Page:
“Usually by the second or third time you’ve cut and pasted that piece of code it’s like, alright, time to stop cutting and pasting and put it in a subroutine.” I like the rule of three most of the time. It’s ok to duplicate code because you don’t know yet what the common elements should be. Once you’ve done something three times, you know what it is you’re doing.

There’s also a lot more talk about rewriting. It’s fun to write new code, to do it the right way, to replace this thing somebody else wrote which you’d have to study to understand. But the result is nothing is ever quite done. The year of the Linux desktop will be next year, for sure.


Max Levchin founded PayPal. An interesting tale of continuously pivoting and refocusing the product. He started out writing a crypto library. But nobody was much interested in writing software, or at least not software that needed a secure crypto library. So he switched to writing such software, a password keeper. But users didn’t seem to care much about securing their bank password, either. So he switched to storing money directly. Now suddenly users were interested. You could securely beam crypto money from one Palm Pilot to another. And then, almost as an afterthought, to show people how cool life would be carrying a crypto wallet on your Palm Pilot, they built a web interface that let people without PDAs send money. And boom, people liked this. A lot. The crypto money of the future was quickly killed in favor of boring old web banking. What I found interesting is how he had to keep climbing up the stack, in theory shrinking his market. The crypto library he started with could have been used not just by PayPal, but also by their competitors, and the password keepers, and everybody else. That would be a much bigger market. But nobody was interested in his shovels, so he had to go out and do the digging himself.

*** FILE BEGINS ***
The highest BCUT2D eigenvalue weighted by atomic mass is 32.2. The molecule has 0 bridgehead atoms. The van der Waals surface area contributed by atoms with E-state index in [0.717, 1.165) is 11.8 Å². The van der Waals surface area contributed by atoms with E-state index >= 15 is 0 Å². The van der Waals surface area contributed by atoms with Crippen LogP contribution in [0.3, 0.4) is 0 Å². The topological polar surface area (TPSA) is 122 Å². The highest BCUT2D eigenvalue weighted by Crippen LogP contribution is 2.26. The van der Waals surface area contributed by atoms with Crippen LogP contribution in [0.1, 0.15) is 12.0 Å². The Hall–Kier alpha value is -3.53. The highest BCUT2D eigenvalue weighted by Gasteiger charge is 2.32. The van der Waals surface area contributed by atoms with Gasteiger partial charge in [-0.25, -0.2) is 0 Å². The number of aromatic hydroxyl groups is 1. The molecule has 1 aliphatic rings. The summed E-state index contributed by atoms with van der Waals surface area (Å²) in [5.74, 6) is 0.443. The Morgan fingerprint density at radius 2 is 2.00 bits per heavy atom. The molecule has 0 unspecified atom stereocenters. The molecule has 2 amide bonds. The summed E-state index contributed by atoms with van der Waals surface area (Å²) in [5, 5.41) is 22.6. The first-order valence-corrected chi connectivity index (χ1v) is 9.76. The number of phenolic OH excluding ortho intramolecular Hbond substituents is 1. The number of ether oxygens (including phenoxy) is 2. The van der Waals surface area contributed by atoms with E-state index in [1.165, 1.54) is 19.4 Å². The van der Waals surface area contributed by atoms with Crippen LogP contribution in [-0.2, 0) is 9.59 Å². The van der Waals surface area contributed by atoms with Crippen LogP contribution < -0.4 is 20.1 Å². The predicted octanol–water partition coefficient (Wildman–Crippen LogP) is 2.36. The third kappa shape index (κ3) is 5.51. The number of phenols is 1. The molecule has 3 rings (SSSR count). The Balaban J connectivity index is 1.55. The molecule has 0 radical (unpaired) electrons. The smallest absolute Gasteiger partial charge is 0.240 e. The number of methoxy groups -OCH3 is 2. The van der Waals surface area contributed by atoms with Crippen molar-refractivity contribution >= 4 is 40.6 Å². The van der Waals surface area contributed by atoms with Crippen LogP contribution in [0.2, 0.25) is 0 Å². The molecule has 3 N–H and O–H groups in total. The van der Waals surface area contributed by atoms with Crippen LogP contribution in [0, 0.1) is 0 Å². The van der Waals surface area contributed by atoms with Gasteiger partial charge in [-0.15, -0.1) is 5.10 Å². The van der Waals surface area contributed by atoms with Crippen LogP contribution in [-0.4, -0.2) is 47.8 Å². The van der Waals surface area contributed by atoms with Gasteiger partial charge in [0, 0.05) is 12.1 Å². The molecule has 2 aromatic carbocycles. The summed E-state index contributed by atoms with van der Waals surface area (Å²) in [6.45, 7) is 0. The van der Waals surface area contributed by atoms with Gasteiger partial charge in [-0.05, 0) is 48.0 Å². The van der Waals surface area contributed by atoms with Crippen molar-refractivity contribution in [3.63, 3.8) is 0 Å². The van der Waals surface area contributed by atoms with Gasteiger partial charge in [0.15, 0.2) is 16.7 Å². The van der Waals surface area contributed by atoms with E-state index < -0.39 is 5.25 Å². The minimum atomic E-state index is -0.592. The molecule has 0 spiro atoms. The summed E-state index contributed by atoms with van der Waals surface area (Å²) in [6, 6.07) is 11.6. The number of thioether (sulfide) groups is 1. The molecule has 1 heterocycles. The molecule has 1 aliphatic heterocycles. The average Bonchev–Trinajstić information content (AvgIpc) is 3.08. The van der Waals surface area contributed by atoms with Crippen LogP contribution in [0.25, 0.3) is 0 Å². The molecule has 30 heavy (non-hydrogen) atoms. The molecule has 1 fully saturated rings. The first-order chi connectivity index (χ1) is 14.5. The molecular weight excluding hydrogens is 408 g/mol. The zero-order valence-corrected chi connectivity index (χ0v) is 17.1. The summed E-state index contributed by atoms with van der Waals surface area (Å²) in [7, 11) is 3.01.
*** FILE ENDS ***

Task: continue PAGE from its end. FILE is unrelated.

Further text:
In the early days, advisors told him he’d be buried by fraud. Fraud? What fraud? I don’t see any fraud. Until you wake up one day, the day after somebody has figured out how to do automated chargebacks, and boom. You’ve got fraud. And now you’re in fire fighting mode, trying to solve this problem in real time even as it keeps getting worse. I liked two things about this story. Sometimes insiders really do have some domain specific knowledge about what makes things harder than they seem. And things can go from no problem at all to full on conflagration pretty quickly. On the other hand, he says that one reason the banks took so long to tackle personal payments is their zero risk attitude. They knew there would be fraud, and they weren’t willing to bleed money until they solved it. Sometimes a problem isn’t solved except by someone who encounters it too late and has no choice, while everyone else does their best to avoid it entirely.

On the importance of reporting and visualization. Early fraud fighting was done by hand, by reviewing transactions. It wasn’t effective. So they built some special tooling, which did two things. It let them see what was happening, where the money was going. And it predicted and prioritized what were likely to be the largest losses, which wasn’t possible just from looking at thousands of pages of printouts.